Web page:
Day 14 - Exploring the Golan (Lehava)
This morning at 6:15am, a few of the students and madrichim woke up to go and see the sun rise. We went running through the kibbutz and made it just in time. We all stood still and waited in silence. It was a beautiful and an incredibly peaceful way to start the day. While admiring this gorgeous sight in front of us, one of our madrichrim asked us to think about how we wanted week 3 of IST to look. He asked us to think about what goals we wanted to set and how we can improve as people this week. We walked a bit further and had a meditation session which we all really enjoyed and felt very relaxed afterwards.
Later in the day we travelled to the Golan Heights. Nitzan (our tour guide) explained to us all about the Syrian border and the Israeli army's role at different checkpoints. Below us during this talk, was the Valley of Tears - a very important landmark in Israel's military history.
We continued onto El Rom Kibbutz to watch a movie about the events and struggles of the Yom Kippur War in 1973. It contained personal accounts and actual radio footage from tank conversations. There was a very big focus on the life of Avigdor Kahalani and his role as a Lieutenant in the battle. We all learnt a lot from this experience and were very interested to learn about the relationship between Israel and Syria.
After the movie, we moved onto the part of the day that everyone had been looking forward to. We arrived at De Karina (one of the finest chocolate making factories in Israel). We were shown a quick clip about the history of chocolate and the family who began this business. We then moved into a hallway to watch the staff carefully handcraft delicious chocolate treats. Following this, we were finally able to test the process ourselves and create our own personalised chocolates and pralines.
With a little bit of spare time our madrichim spontaneously took us to a place called "Solika" (a site with natural water springs). Here we were given time to reflect on our time on IST. We were surrounded by the refreshing sound of water flowing gently.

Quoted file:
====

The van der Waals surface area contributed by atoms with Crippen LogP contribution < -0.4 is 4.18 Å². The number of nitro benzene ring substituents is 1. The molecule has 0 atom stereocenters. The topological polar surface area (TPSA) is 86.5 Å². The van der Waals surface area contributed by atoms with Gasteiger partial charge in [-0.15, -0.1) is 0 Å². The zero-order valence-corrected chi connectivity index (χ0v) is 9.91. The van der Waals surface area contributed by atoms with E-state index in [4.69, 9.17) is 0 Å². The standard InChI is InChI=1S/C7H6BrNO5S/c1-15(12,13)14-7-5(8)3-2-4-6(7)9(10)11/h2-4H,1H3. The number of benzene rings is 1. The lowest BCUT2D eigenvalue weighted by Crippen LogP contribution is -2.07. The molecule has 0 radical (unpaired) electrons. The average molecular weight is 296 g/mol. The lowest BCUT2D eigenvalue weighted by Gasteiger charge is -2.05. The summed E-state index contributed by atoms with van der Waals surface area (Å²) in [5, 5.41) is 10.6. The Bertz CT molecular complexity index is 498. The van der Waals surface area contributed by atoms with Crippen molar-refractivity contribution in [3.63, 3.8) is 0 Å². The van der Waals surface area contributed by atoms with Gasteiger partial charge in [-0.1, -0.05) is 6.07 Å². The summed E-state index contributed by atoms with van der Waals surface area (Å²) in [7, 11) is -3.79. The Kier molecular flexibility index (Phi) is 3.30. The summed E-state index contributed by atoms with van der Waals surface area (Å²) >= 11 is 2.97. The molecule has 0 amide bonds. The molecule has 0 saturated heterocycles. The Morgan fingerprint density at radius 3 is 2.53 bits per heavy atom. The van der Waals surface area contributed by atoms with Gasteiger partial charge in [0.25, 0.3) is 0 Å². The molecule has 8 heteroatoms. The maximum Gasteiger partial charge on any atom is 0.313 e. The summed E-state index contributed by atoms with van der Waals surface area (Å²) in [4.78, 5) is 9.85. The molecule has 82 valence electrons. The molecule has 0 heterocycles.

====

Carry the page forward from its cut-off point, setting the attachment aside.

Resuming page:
We continued on from here to our second last destination of the day. This was a recreation of an old Talmudic village. Here, a woman and her children re-enacted what life would have been like living in these times. She also explained to us the process of oil making. Just before leaving we were given dough to make pita bread on an outside fire.
Our final destination for the day was a family's home in the small town of Katsrin. They opened their doors to 40 students and our staff. We sang songs and they shared their story of making Aliyah to Israel five years ago. Overall it was a very busy but incredibly enjoyable day.
By Alexa Silber
Today's experiences revolved around ordinary people, and how they achieved extraordinary things.
We started off by visiting the De Karina chocolate factory, one with history as rich as its produce, spanning over decades. The owner, Karina made aliyah and established a successful and now well known chocolate business throughout Israel. We tasted delicious chocolate samples, and participated in a workshop in which we made our own beautiful creations.
We then visited a cinema in nearby kibbutz in the Golan region, a central place for Israeli media, as well as being a major focus of the kibbutz who translate most television and movies. We watched a film about a huge battle in the Valley of Tears during the Yom Kippur war, in which Israel was outnumbered and unequipped, and against an enemy that had more advanced weapons. Against all odds, these ordinary people did an extraordinary thing, and won, and their legacy remains until this day.
We travelled up to the Golan Heights to see the border of Syria, which helped us understand both the current and historic geography and relationships of Israel with it's neighbours. We also saw the beautiful Mt Hermon covered in snow, an awe inspiring sight.
Afterwards, we visited a Talmudic park that contains numerous ruins that were built hundreds of years ago, and still stand despite being damaged by earthquakes. We explored an ancient lifestyle, including how they cooked, how they lived, what their houses looked like and how they functioned.
Later we were introduced to a seemingly ordinary Israeli woman who hosted us in her house with extraordinary hospitality, providing us with treats and snacks, something unheard of in other countries. She truly demonstrated the concept of “And you shall love your neighbour as yourself”, “Ve’ahvta L'Reacha Kamocha”.
Our day today really highlighted how extraordinary the people of Israel really are, be it in business, food, war, or even at home, and how incredibly unique each individual is.
By Idan Kotzen